If you are a technology decision-maker in your organization, you are probably overwhelmed by communications from vendors offering the latest and greatest technologies to help you save money and make your IT operations more efficient. There are now so many technological advancements available that even the most resource-anemic of IT departments can get whipped into a lean, mean, high-performing machine. But, reaching this pinnacle takes time. First, as a decision-maker you must understand the technologies that are available. A good place to start your education is with virtualization, specifically, application virtualization. What is application virtualization?
Forrester, a well-known technology research company defines application virtualization as follows:
Application virtualization refers to software technologies that encapsulate their applications from the operating system on which they are executed, in order to improve their compatibility, portability, and management.1
To fully understand application virtualization, we can break down the Forrester definition into four parts: encapsulation, compatibility, portability, and management.
In organizations, many applications are typically installed directly on individual desktop systems. When you implement application virtualization, it becomes a new layer that is sandwiched between the work computer’s operating system and the application. This virtual layer, which often exists as a sandbox or virtual machine (VM), is where all the component-related activities occurs. For example, changes to the system registry. System performance issues are often tied to these activities. By virtualizing apps, those issues are no longer associated with the organization’s work systems.
I’m sure employees in your organization use multiple applications to perform their jobs. When you install or upgrade applications, there is always a chance for compatibility issues. These may relate to the operating system or the applications themselves. Virtualized apps remove these dependencies. All of your requirements and testing are limited to the virtual system.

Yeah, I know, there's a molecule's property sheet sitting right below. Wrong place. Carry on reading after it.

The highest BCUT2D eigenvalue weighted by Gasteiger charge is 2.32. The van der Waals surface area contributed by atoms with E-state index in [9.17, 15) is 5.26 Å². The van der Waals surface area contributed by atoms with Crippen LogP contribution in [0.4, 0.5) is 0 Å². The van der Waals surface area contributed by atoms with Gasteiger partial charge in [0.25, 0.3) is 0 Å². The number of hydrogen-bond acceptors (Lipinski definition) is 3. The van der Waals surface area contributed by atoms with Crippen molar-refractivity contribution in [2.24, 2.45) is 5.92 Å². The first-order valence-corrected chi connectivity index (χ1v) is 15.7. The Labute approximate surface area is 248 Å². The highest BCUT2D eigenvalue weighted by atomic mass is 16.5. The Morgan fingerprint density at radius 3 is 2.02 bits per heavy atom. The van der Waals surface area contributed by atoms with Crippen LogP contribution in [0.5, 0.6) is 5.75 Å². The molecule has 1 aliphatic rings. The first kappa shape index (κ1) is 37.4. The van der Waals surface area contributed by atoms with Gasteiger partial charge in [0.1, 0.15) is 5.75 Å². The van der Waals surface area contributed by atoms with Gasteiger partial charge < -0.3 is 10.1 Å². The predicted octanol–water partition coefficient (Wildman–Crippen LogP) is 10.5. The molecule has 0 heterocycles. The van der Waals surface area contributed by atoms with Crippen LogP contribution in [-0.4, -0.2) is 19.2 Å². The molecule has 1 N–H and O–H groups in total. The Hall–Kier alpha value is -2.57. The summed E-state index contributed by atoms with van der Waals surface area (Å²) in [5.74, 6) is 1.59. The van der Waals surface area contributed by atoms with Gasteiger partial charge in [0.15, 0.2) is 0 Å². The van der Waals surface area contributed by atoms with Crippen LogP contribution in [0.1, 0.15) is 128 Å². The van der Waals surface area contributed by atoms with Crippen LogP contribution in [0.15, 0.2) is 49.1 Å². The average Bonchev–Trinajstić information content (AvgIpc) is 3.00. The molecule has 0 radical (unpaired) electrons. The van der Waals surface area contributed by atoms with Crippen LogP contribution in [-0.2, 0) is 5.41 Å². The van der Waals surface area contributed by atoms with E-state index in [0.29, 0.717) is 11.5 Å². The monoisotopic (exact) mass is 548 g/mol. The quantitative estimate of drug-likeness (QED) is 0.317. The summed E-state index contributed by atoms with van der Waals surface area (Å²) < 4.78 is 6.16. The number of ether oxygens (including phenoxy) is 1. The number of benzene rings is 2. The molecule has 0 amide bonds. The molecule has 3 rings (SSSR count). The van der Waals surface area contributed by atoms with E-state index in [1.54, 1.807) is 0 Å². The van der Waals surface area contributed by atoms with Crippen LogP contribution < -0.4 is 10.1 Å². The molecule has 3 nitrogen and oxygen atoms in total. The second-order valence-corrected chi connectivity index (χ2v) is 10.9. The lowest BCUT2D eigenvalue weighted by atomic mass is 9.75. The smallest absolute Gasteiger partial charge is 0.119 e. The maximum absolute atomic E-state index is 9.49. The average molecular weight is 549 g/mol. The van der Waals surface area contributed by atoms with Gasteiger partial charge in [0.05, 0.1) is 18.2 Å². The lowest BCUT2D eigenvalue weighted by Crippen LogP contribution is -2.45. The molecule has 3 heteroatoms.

Since virtualized apps are installed on a host system, management occurs at a single location. Once installed on the host system, deployment of virtualized apps works similar to a network service. You deploy the applications across the network and employees access them as needed directly or using a VPN connection. You control all installation and management tasks related to the applications. Any updates to the application are made to the host and automatically picked up the next time the user launches the app.
For the most part, virtualized apps are used the same way as their counterparts. Users are able to store information on their local system as normal. If there are employees in your organization that work remotely or travel often, they can access virtualized apps that are streamed across the network. Depending on the setup, they may not need an Internet connection.
Is Your Organization Ready for Application Virtualization?
If you decide to follow-up with potential vendors about application virtualization as a potential technology for your organization, it is a good idea to first determine your goals, specific use cases, and the number and types of applications you want virtualized. There are many approaches to application virtualization. Identifying your specific needs when talking to a vendor can help determine if their solution is suitable for your organization.